For an unexplainable reason, he felt both shame and hope. Could it be the booze confusing his mind? No, something else was happening, but what? In a moment of clarity, he decided, whatever it was, he would succumb. Like a dog on its back exposing its weak underbelly, Tip yielded to the enticing invitation.
Outside, the heavens opened, and rain fell in sheets washing streets and alleys clean. Grit, grime, and morsels of fish swirled into the storm sewer grates and took Tip’s troubles with them. As he lay, almost passed out, a warmth penetrated his body, and could it be his soul too? He was unaware then, but it was his last drunken sleep sprawled prostrate wherever he landed.
In the morning, he awoke with hunger, but not for alcohol. His yearning, the first in forever, was for bacon and eggs.
Coffee, he smelled it brewing. There was a thud, and he suspected someone else was in the church. So, he slipped from the table and peered into the main room. An old farmer in bib overalls tossed chunks of coal into a pot-belly stove, then lit a rolled-up newspaper and pitched it in too. Satisfied it ignited, he closed the iron door. It was late September and colder than average.
After a while, others arrived and poured themselves a cup of coffee then huddled around the heater. They talked of crop yields and beef prices. Someone told a joke, and one man spat his drink. Once the room warmed, the men removed their jackets. A distinguished gentleman in a well-tailored suit entered and spoke. It was his nemesis, Mr. Goldworth, the bank president.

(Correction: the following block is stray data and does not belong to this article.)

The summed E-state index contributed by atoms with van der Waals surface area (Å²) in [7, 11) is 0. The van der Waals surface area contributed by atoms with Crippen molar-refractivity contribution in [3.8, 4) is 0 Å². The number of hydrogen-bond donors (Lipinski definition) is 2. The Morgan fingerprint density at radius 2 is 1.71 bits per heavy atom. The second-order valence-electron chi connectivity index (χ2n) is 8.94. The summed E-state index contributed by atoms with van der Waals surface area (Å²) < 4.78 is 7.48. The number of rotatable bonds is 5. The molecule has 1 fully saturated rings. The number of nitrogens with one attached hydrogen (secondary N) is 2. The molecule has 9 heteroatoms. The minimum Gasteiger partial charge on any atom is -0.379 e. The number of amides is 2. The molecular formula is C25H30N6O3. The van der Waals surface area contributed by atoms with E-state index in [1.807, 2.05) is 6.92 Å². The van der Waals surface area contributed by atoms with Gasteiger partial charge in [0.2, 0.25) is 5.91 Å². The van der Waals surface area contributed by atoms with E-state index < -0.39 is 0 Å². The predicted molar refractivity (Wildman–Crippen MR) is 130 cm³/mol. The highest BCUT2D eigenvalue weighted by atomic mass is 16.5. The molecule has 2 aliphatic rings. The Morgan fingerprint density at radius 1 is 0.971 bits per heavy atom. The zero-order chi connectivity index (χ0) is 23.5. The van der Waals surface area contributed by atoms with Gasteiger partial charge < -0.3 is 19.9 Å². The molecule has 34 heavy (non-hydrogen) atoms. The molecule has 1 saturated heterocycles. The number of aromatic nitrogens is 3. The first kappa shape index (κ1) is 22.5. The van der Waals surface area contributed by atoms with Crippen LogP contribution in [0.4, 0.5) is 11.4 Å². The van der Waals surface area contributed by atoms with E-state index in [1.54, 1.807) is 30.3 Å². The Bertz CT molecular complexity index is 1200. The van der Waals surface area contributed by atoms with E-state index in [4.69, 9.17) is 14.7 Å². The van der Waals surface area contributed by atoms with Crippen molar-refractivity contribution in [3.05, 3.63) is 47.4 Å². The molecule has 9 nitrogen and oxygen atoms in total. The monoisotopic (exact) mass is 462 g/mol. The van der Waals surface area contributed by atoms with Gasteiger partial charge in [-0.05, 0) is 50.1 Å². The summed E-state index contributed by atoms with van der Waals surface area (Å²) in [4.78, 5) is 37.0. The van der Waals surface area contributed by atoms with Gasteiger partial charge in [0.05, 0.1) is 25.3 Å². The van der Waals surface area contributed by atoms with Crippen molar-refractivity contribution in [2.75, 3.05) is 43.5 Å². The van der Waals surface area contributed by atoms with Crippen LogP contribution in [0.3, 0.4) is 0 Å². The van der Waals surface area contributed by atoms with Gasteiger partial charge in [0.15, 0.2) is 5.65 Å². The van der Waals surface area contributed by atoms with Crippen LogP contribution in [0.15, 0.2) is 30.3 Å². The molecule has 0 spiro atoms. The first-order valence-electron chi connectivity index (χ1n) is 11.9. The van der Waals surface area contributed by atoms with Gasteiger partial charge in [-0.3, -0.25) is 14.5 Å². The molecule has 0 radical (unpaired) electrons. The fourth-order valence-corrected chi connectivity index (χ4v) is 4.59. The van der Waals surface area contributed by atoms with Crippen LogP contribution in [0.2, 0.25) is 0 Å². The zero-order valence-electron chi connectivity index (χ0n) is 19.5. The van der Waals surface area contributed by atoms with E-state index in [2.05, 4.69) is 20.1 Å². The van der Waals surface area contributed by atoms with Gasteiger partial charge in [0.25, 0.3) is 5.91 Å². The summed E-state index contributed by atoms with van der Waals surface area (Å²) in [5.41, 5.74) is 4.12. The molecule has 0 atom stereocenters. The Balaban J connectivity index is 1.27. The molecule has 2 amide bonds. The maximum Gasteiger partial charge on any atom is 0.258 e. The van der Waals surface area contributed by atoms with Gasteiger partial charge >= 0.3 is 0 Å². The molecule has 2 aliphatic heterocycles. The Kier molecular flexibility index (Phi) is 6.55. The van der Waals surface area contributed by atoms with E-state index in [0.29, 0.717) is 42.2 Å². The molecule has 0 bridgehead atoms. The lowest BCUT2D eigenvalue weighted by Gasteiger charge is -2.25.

“Let’s begin, but first look around to see we’re alone.”
Tip hurried into a closet. The hinges squeaked twice as someone peeked into the classroom then left.
“No one here,” the man reported.
Since the door was ajar, Tip tiptoed over and peered through the narrow slit. The speaker rose to his feet, and with both hands, he strained to lift a salesman’s sample-case onto the table. Then Mr. Goldworth removed a black, velvet bag. He loosened a string allowing the material to drop. A foot-tall, solid-gold eagle glared at the crowd.
“Wow!” Tip whispered. “It’s worth a fortune.”
Mr. Goldworth began, “Since everyone is present, I call this meeting of the Saint-Gaudens Society to order.”
Quiet settled as stragglers found a seat.
“As you know, four months ago, President Roosevelt issued an executive command which made it illegal for private citizens to own gold, and he ordered it surrendered. We believed his misguided efforts were unconstitutional, so we ignored his directive. But going forward, the penalty for hoarding is stiff, so we must be cautious.”
Tip strained to listen.
“As chief officer of the bank, I’ve learned the revenue officers are planning a raid to open safe-deposit boxes in search of violators.”
A gasp, followed by murmurs, preceded the president’s motions for quiet.
“Everyone in this room has gold in their lockbox, which exceeds the limit. If the agents find it, you’ll face a prison term.”
One man exclaimed, “I’m getting mine out of there this morning.”
Several made similar comments and stood as if to leave.
“Wait, a minute. I have a plan!” the banker assured.
He waved his hands in a downward motion to urge them to sit.
“We founded the Society not just to share our disdain for government intrusion but to protect the members. We can’t surrender the gold because we didn’t claim the income on our taxes. Don’t forget Al Capone went to prison for tax evasion.”
Several arched their eyebrows and nodded.
“Gold is too dangerous to hide at home because desperate, unemployed men would kill for those coins.”
As murmuring ensued, Tip watched the speaker use his finger as an imaginary knife across his throat.